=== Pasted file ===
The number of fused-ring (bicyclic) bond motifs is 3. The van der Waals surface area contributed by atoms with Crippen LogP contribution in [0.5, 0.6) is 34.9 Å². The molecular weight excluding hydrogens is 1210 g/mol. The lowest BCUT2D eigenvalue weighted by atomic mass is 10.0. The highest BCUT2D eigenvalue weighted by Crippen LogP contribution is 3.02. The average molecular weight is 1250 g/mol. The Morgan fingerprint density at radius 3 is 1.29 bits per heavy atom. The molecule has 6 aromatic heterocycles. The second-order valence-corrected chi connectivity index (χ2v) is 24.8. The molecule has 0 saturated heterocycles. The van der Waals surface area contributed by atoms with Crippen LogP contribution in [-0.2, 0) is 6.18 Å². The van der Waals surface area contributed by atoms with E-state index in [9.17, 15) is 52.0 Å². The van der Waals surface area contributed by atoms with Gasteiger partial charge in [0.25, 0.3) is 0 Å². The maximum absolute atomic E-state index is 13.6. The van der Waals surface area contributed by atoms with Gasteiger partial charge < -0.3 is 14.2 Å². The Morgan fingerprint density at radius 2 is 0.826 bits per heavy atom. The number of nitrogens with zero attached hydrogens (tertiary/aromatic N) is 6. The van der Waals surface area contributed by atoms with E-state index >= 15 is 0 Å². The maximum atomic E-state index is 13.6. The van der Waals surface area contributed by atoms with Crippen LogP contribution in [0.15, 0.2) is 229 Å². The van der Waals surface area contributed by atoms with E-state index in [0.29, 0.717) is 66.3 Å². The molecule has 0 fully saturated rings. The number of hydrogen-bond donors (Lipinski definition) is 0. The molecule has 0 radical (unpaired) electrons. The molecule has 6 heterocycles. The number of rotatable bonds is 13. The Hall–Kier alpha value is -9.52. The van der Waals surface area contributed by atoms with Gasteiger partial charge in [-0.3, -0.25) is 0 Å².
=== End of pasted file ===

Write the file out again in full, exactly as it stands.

The number of fused-ring (bicyclic) bond motifs is 3. The van der Waals surface area contributed by atoms with Crippen LogP contribution in [0.5, 0.6) is 34.9 Å². The molecular weight excluding hydrogens is 1210 g/mol. The lowest BCUT2D eigenvalue weighted by atomic mass is 10.0. The highest BCUT2D eigenvalue weighted by Crippen LogP contribution is 3.02. The average molecular weight is 1250 g/mol. The Morgan fingerprint density at radius 3 is 1.29 bits per heavy atom. The molecule has 6 aromatic heterocycles. The second-order valence-corrected chi connectivity index (χ2v) is 24.8. The molecule has 0 saturated heterocycles. The van der Waals surface area contributed by atoms with Crippen LogP contribution in [-0.2, 0) is 6.18 Å². The van der Waals surface area contributed by atoms with E-state index in [9.17, 15) is 52.0 Å². The van der Waals surface area contributed by atoms with Gasteiger partial charge in [0.25, 0.3) is 0 Å². The maximum absolute atomic E-state index is 13.6. The van der Waals surface area contributed by atoms with Gasteiger partial charge < -0.3 is 14.2 Å². The Morgan fingerprint density at radius 2 is 0.826 bits per heavy atom. The number of nitrogens with zero attached hydrogens (tertiary/aromatic N) is 6. The van der Waals surface area contributed by atoms with E-state index >= 15 is 0 Å². The maximum atomic E-state index is 13.6. The van der Waals surface area contributed by atoms with Crippen LogP contribution in [0.15, 0.2) is 229 Å². The van der Waals surface area contributed by atoms with E-state index in [0.29, 0.717) is 66.3 Å². The molecule has 0 fully saturated rings. The number of hydrogen-bond donors (Lipinski definition) is 0. The molecule has 0 radical (unpaired) electrons. The molecule has 6 heterocycles. The number of rotatable bonds is 13. The Hall–Kier alpha value is -9.52. The van der Waals surface area contributed by atoms with Gasteiger partial charge in [-0.3, -0.25) is 0 Å².